City of York Council’s Full Council today (29 October) has rejected local government restructure in York, confirming that there is no functional, historical or logical reason to merge York with surrounding rural and coastal areas.
Since launching our survey, more than 4000 residents have already said they oppose the plans to merge York into an unaccountable and unrepresentative ‘mega-council’
The Council’s response to the district council’s reorganisation proposals has been recently outlined in a damning report, which sets out the real extent of the impact that any change to York’s current boundaries and service delivery would have on the city and its residents.
This council report clearly shows how pushing York into a mega-council would lead to:
• an increase in council tax of £117 per year (based on an independent accountancy firm's calculations).
• With resources diverted away from York, residents would be paying more money for poorer services.
• Disruption to key service delivery across York, during a public health crisis.
• The end of the 800-year connection between the city and its council, with the role of the Lord Mayor possibly scrapped.
York Conservatives have doubled down on these disruptive proposals, with the two York Conservative councillors along with Tory MP for York Outer arguing for York’s residents to pay more council tax for disrupted services and further removed decision-making.
Resident and stakeholder consultation, alongside the analysis undertaken by the Council, both show strong support for decisions made for York to remain in York. The city’s response and recovery from Coronavirus must be at the forefront of the Council’s efforts at this challenging time. Business, health and education leaders have already written to the Government against the district proposals, supporting York’s existing strengths and opportunities as a unitary authority.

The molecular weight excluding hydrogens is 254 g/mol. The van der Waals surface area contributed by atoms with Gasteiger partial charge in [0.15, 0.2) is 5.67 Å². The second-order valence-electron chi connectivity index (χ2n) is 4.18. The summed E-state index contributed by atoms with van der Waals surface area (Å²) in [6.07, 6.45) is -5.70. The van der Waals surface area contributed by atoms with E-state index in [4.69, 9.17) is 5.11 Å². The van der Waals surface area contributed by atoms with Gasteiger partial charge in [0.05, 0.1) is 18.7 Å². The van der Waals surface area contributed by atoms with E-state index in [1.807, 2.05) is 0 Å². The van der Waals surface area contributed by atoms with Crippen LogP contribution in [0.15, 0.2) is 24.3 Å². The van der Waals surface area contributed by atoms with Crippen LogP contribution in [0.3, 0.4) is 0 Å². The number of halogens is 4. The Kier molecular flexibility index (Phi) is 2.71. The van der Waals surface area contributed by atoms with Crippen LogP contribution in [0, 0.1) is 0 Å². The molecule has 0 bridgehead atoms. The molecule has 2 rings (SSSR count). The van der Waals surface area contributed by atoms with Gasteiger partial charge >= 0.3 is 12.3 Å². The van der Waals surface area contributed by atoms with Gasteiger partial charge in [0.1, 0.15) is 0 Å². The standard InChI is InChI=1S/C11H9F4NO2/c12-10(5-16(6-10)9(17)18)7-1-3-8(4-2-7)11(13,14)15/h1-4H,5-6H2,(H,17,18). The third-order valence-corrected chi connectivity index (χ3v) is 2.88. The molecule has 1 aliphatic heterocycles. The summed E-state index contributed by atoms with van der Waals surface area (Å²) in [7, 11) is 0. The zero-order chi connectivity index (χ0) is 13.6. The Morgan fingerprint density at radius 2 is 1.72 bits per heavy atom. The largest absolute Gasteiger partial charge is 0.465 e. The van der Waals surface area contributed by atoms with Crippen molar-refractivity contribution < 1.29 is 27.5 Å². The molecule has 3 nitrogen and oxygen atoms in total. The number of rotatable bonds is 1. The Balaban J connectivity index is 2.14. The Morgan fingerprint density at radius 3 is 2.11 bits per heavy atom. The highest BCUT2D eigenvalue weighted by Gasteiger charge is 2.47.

Cllr Keith Aspden, Liberal Democrat Leader of the Council, commented:
“I’m glad to see Full Council join city’s residents, businesses and key partners in supporting our calls for York to remain York.
“York is a city with unique strengths and opportunities that can see us go from strength to strength. City of York Council is already working with partners to drive this work, and instead of talking about changing York, we should be making the case for York.
“The 'mega-council’ proposal fails to take into account the physical and economic geography of York and ignores the wishes of our residents, who rightly want decisions for York to be made in York, by people that understand our city and its communities.
“The best way to focus on protecting our residents and businesses through the ongoing health crisis and ensuring the city is in a position to ‘build back better’ is to back York remaining York.”
Cllr Andrew Waller, Executive Member for Economy and Strategic Planning, added:
“York is well placed to secure a sustainable and inclusive recovery, providing the certainty and support that businesses across the city are in dire need of. This can only be achieved if our efforts are focused on building back and supporting our diverse economy, rather than wasting time and money on recreating services and rebuilding basic council functions.
“Any deal must be right for our businesses and residents, and we will continue consulting them throughout the devolution process. However, it’s clear that the proposal for a strategic partnership between York and North Yorkshire would cause as little disruption as possible at this critical time and would enable access to devolution and gain share as quickly as possible. This would see us access crucial investment in the long term recovery of our economy.
“The Government and local Conservatives should recognise the need to support local authorities and businesses in this vital and challenging time, rather than aim to rush through unnecessary reorganisation of councils and services. Until they do, we will continue standing up for our city’s residents, businesses and their right to have the best services and local accountability delivered without causing disruption, in what has already been a very unpredictable and challenging year for us all.”
The City of York Council report on Devolution and unitarisation for York and North Yorkshire can be viewed here